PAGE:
To start with, the hoped-for productivity gains from the 4th industrial revolution will have a global impact on the amount, type and quality of jobs available and on worker competitiveness. Most of the worries expressed so far about the rise of the robots have focused on job losses in developed economies. But there will be consequences, too, for those developing countries that depend for their competitive advantage on low-cost, low-skilled labour. For example, we could see the re-localisation of low-skill jobs (and even many medium-skill jobs) back to developed countries that possess robots. That could turn global value chains on their head, potentially spelling their demise as a development strategy, as mentioned in some of the targets and commitments of the new United Nations 2030 Agenda for Sustainable Development and in the Addis Ababa Action Agenda.
So how can developing countries confront this possible widening of the digital divide, and its potential threat to their development strategies? One thing they need to do is turn the possibly liberating power of open data and big data to their own advantage. If data are the lifeblood of the robot revolution, then they must also be used to defend and compensate those who might lose out from these disruptive technologies.
Open data and big data can be important tools for helping entrepreneurs in developing countries maintain a stake in global value chains. Take the example of business-2-business web marketplaces like China’s Alibaba, which connects small- and medium-sized businesses to global markets. The more these businesses in developing countries can get online and engage in e-commerce, the greater chance they will have of following the changing patterns of global value chains. Another promising example is the US data-driven trade-analysis solutions company, Panjiva, which uses machine learning and data visualization tools to mine publicly available customs data. This allows entrepreneurs to identify and source new suppliers and new importers. While today a European importer might be using such tools to find a supplier in Asia, as the 4th industrial revolution kicks in, these tools may soon be connecting entrepreneurs from the developing world to robot factories in Germany, for example. But for this to work in everyone’s interest, open data standards and big data analysis skills need to be more widely embraced and prioritized in developing countries. This also means putting in place the right institutions that can allow their use to spread – and empower – citizens.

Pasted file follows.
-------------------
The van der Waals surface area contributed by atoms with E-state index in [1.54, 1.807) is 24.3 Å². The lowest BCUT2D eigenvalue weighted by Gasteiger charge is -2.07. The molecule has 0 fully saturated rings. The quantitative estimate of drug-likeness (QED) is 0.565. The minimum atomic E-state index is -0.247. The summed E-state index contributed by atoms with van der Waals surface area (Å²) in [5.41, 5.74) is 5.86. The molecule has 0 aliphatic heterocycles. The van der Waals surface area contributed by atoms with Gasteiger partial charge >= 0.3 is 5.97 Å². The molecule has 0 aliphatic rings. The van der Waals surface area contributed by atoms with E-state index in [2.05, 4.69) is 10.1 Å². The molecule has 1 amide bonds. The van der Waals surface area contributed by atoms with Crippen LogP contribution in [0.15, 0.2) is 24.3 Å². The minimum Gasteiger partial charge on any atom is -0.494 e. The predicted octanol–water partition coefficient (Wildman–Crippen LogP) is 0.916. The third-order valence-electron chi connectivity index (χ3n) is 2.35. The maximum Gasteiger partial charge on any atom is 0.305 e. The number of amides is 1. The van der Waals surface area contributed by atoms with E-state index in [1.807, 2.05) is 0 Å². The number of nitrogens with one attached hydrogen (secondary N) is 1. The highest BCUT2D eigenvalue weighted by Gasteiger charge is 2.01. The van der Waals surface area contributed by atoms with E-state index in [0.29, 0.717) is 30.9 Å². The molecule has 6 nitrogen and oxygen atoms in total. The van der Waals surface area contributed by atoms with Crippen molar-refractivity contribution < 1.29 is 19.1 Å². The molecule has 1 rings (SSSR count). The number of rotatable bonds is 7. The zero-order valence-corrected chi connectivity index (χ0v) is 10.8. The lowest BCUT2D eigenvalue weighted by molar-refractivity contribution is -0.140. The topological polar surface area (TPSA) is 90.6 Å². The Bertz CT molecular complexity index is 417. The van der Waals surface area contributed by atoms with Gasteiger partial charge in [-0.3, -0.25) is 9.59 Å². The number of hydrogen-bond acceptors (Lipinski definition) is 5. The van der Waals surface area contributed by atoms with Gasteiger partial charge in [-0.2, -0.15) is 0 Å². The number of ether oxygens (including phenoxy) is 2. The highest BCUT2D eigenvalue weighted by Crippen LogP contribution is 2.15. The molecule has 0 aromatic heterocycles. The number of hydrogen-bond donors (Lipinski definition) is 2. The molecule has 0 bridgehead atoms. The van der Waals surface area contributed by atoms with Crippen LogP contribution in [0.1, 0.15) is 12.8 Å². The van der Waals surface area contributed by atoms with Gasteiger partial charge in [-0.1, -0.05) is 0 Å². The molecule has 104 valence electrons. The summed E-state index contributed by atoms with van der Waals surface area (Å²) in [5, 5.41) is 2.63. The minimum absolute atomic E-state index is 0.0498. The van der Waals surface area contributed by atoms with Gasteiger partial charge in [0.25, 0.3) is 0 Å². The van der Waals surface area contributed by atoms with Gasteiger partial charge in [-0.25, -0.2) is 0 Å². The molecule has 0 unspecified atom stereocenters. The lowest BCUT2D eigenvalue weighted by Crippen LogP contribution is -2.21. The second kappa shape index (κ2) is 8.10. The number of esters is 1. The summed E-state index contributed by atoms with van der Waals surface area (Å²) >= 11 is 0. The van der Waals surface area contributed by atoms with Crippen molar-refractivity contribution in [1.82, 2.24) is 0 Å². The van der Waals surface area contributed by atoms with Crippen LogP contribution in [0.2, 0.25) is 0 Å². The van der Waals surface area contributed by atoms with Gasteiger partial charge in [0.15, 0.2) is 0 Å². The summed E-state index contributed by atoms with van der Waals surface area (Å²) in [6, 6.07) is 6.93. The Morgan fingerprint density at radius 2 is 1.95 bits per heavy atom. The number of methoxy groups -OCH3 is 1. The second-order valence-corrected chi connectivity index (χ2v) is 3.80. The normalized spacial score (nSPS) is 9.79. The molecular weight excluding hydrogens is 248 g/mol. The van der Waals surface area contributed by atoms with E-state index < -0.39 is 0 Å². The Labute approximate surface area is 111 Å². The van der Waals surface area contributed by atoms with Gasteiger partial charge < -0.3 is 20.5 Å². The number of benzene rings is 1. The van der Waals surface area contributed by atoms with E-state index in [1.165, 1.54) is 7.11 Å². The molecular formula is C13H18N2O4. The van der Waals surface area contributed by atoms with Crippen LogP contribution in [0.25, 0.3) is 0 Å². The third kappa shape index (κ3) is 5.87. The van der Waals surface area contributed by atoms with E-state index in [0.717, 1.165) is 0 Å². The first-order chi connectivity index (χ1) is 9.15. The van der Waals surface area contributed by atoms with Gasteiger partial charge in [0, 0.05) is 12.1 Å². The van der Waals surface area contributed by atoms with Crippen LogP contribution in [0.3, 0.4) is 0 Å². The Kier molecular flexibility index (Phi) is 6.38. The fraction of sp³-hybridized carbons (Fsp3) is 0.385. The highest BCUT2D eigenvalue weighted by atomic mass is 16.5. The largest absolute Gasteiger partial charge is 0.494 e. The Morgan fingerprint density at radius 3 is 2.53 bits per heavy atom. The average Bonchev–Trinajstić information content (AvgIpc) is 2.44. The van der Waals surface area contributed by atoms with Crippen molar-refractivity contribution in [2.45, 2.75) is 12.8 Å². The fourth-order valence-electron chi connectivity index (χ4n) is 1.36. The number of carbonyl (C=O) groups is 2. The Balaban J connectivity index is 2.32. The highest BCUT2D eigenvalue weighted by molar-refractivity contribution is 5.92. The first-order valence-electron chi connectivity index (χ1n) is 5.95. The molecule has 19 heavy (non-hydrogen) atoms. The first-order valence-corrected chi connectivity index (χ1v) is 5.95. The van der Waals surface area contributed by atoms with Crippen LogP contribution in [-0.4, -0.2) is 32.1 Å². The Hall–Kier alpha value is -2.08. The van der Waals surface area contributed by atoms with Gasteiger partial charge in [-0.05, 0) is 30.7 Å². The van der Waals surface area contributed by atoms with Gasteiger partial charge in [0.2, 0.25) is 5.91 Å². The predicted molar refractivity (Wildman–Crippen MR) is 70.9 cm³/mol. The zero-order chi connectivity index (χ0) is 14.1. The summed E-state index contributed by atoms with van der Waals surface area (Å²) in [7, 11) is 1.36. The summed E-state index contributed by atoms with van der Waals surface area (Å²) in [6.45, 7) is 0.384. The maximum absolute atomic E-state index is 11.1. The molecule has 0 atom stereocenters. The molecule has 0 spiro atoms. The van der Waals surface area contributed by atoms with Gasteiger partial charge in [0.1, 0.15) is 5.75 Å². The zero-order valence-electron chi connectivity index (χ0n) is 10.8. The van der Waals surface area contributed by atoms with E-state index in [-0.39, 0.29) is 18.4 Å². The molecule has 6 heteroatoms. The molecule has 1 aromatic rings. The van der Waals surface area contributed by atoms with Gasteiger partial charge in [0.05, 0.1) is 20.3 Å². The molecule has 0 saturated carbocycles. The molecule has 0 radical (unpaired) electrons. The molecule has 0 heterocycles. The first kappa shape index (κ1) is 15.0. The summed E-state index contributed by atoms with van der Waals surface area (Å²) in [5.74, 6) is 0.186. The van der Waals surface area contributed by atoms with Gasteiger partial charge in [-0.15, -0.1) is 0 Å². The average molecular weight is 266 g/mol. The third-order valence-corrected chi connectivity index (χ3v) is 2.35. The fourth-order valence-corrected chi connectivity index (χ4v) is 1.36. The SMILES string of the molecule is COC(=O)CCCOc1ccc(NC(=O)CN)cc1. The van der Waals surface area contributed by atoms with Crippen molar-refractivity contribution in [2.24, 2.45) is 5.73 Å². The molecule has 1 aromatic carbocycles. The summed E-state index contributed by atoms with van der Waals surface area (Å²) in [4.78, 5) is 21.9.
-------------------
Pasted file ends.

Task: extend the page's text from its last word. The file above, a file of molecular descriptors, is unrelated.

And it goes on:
Outside factories and boardrooms, the technologies of the 4th industrial revolution can be used to enable a wide range of new services to help guarantee and protect citizen rights. The impact of these technologies is also already being felt through the expansion of public “smart” services: Smart cards and RFID technology, for example, are being used to create unique identification numbers for citizens in many developing countries, not only to improve civil registration, but also to enable financial inclusion and payment of government benefits as countries expand social protection. Agricultural productivity can also be improved: In East Africa, for example, cell-phone services are offering real-time price data to farmers.